“We’ve tightened up our procedures in recent years, particularly in relation to large events with many participants.” 

This includes the Regatta and Denmark’s largest Friday bar, annual events which bring thousands of students together in the University Park. For example, by police orders, the roads leading into the University Park were blocked off by massive concrete blocks and transport lorries when the Regatta was held last summer.

And in connection with major international conferences such as MatchPoints, the university has made security material available for use in auditoriums to brief guests who are not familiar with the university on security procedures.    

No metal detectors and security checks

While metal detectors and security checks are business as usual at some American universities, there are no plans to introduce these kinds of measures at AU, Moestrup states.

“Our international guests in particular sometimes find it surprising that there’s not more security at AU,” says Moestrup. However, he explains,  

“there’s a balance between creating a sense of security without frightening the university’s students and employees. AU’s emergency response setup is there to make people feel safe and secure. As a student or employee at the university, you should feel certain that your safety is a high priority and that there are procedures to ensure that the university is a safe place to be. And according to our assessment, more formal security checks aren’t necessary to introduce into daily operations, and they would actually contribute to making students and employees feel less safe in their daily lives,” says Moestrup.    

Different security levels at AU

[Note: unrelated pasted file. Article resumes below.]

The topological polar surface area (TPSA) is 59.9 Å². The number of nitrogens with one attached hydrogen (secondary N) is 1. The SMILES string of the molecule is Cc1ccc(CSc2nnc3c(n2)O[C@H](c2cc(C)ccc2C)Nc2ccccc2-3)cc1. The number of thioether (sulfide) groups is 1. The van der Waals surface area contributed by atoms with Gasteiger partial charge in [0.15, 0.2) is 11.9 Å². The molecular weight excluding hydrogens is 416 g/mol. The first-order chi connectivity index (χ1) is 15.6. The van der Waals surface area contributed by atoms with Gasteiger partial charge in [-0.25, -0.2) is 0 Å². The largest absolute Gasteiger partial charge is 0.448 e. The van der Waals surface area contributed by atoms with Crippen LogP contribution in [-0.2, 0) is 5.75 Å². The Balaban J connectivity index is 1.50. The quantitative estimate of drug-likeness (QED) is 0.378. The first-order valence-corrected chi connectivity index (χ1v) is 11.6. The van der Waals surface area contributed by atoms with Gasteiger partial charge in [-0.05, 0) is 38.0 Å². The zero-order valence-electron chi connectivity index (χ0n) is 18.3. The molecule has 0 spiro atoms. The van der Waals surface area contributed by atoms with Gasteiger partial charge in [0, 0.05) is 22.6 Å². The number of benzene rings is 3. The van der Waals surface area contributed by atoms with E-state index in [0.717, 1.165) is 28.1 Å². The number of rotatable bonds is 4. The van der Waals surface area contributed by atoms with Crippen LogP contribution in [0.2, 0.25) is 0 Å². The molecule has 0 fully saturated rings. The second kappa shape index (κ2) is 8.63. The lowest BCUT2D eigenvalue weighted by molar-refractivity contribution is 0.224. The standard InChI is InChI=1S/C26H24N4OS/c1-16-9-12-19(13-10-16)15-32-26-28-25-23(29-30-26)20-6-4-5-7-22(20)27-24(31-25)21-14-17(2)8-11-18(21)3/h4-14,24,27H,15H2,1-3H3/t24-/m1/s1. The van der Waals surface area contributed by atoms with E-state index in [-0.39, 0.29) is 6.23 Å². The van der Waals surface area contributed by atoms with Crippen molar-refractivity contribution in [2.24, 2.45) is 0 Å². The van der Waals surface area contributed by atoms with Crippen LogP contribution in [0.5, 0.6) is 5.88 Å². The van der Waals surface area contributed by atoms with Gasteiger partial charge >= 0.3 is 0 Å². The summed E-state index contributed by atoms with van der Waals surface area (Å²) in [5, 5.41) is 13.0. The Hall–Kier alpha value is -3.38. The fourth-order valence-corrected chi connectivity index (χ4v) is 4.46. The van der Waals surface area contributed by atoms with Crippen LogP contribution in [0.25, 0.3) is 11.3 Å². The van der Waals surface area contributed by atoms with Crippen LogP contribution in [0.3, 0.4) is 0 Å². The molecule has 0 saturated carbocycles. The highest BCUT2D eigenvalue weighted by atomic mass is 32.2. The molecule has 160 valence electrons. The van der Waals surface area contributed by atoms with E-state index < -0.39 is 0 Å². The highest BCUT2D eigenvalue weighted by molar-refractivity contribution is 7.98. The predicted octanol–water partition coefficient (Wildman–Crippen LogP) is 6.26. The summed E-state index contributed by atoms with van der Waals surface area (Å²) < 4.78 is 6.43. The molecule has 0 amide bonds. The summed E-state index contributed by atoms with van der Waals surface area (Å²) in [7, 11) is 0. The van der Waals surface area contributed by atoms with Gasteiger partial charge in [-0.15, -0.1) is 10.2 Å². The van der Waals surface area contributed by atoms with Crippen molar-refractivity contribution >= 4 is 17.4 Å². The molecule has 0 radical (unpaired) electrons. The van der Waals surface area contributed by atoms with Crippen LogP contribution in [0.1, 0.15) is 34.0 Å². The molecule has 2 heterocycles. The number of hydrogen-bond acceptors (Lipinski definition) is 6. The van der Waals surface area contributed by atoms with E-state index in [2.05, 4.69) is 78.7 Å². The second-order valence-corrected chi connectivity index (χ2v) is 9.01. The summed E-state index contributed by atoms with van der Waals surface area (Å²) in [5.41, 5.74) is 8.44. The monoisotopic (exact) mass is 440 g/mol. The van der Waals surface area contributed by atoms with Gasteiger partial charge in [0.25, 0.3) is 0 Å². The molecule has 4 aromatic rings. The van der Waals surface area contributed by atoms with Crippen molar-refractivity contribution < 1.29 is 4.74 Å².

Another goal of  the university’s approach to emergency response is to harmonise security procedures across the university, while taking into account variations in the risk assessments for individual units. But because the security level varies from building to building, some of AU’s locations might feel safer than others nonetheless.

“This is due to the fact that the security certifications which regulate the security level in a building are valid from the moment they come into effect until the end of time. So for example, the security level that applies to the buildings where AU took up occupancy in the 30s is not the same as in new buildings, which are legally required to have voice alarm systems,” explains Moestrup,

who also adds that the university hasn’t installed voice alarm systems in all of its buildings because it would be extremely expensive and not equally relevant in all locations.

He emphasises that all buildings are in compliance with applicable legislation, and that voice alarm systems have been installed in several of the older buildings which are occupied by a lot of people on a daily basis.

Threats against AU – and the only school shooting in Denmark    

5 April 1994: The only school shooting in Denmark took place at Aarhus University. A 35-year-old male student shot and killed two students and wounded two students before shooting himself.     

26 October 2012: Bomb threat against Aarhus BSS at Fuglesangs Allé in Aarhus. 2,000 students and staff were evacuated, and several exams were cancelled. But it turned out to be a false alarm. No arrests were made.    

17 December 2012: Bomb threat against Aarhus BSS at Fuglesangs Allé in Aarhus. Once again the students and staff were evacuated and exams were cancelled before the police determined that it was another false alarm. Three students were charged, and the District Court of Aarhus sentenced one of them to 30 days’ conditional imprisonment and 40 hours of community service, while another received 20 days’ conditional imprisonment and 30 hours of community service. The third student was acquitted. The public prosecutor appealed against the convictions. But the judges in the High Court ruled to uphold the sentences handed down to the two students who had been convicted in the municipal court, while the third student, who had been acquitted in the municipal court, was sentenced to 20 days' conditional imprisonment by the High Court.    

4 March 2013: Threatening letter targeting one of AU’s units on Tåsingegade. This turned out to be a false alarm, but not before several roads had been closed and a number of buildings had been evacuated. One person was arrested and charged, but there was insufficient evidence to lead to a conviction.    

Translated by Lenore Messick